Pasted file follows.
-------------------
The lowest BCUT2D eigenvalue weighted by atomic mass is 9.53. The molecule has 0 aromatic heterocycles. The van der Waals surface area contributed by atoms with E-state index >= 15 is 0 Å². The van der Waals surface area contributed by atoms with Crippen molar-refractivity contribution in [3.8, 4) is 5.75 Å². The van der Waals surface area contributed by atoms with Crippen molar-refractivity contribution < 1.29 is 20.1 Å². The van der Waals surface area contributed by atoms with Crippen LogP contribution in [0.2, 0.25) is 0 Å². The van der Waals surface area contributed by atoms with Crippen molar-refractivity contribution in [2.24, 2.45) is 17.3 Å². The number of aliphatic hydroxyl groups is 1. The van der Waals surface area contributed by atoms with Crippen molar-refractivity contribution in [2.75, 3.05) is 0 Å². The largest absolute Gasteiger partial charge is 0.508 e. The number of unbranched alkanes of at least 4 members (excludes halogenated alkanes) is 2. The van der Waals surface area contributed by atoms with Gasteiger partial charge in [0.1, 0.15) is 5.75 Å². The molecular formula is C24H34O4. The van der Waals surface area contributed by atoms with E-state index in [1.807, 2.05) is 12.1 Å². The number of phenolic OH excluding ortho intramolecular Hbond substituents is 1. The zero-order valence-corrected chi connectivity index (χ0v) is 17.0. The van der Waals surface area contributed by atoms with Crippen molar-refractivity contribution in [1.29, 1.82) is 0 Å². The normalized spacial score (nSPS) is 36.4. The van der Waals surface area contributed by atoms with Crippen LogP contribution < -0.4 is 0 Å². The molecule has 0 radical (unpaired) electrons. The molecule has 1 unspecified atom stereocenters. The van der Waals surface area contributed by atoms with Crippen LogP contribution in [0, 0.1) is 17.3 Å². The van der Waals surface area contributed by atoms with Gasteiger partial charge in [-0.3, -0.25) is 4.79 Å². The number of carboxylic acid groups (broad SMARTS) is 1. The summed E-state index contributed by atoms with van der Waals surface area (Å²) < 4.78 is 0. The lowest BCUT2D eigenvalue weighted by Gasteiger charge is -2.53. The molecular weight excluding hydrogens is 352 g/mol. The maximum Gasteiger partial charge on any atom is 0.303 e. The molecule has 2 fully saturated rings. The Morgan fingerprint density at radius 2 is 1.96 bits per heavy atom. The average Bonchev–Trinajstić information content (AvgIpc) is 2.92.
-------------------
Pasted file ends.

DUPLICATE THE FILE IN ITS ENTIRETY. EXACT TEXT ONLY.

The lowest BCUT2D eigenvalue weighted by atomic mass is 9.53. The molecule has 0 aromatic heterocycles. The van der Waals surface area contributed by atoms with E-state index >= 15 is 0 Å². The van der Waals surface area contributed by atoms with Crippen molar-refractivity contribution in [3.8, 4) is 5.75 Å². The van der Waals surface area contributed by atoms with Crippen molar-refractivity contribution < 1.29 is 20.1 Å². The van der Waals surface area contributed by atoms with Crippen LogP contribution in [0.2, 0.25) is 0 Å². The van der Waals surface area contributed by atoms with Crippen molar-refractivity contribution in [2.24, 2.45) is 17.3 Å². The number of aliphatic hydroxyl groups is 1. The van der Waals surface area contributed by atoms with Crippen molar-refractivity contribution in [2.75, 3.05) is 0 Å². The largest absolute Gasteiger partial charge is 0.508 e. The number of unbranched alkanes of at least 4 members (excludes halogenated alkanes) is 2. The van der Waals surface area contributed by atoms with Gasteiger partial charge in [0.1, 0.15) is 5.75 Å². The molecular formula is C24H34O4. The van der Waals surface area contributed by atoms with E-state index in [1.807, 2.05) is 12.1 Å². The number of phenolic OH excluding ortho intramolecular Hbond substituents is 1. The zero-order valence-corrected chi connectivity index (χ0v) is 17.0. The van der Waals surface area contributed by atoms with Crippen molar-refractivity contribution in [1.29, 1.82) is 0 Å². The normalized spacial score (nSPS) is 36.4. The van der Waals surface area contributed by atoms with Crippen LogP contribution < -0.4 is 0 Å². The molecule has 0 radical (unpaired) electrons. The molecule has 1 unspecified atom stereocenters. The van der Waals surface area contributed by atoms with Crippen LogP contribution in [0, 0.1) is 17.3 Å². The van der Waals surface area contributed by atoms with Gasteiger partial charge in [-0.3, -0.25) is 4.79 Å². The number of carboxylic acid groups (broad SMARTS) is 1. The summed E-state index contributed by atoms with van der Waals surface area (Å²) < 4.78 is 0. The lowest BCUT2D eigenvalue weighted by Gasteiger charge is -2.53. The molecular weight excluding hydrogens is 352 g/mol. The maximum Gasteiger partial charge on any atom is 0.303 e. The molecule has 2 fully saturated rings. The Morgan fingerprint density at radius 2 is 1.96 bits per heavy atom. The average Bonchev–Trinajstić information content (AvgIpc) is 2.92.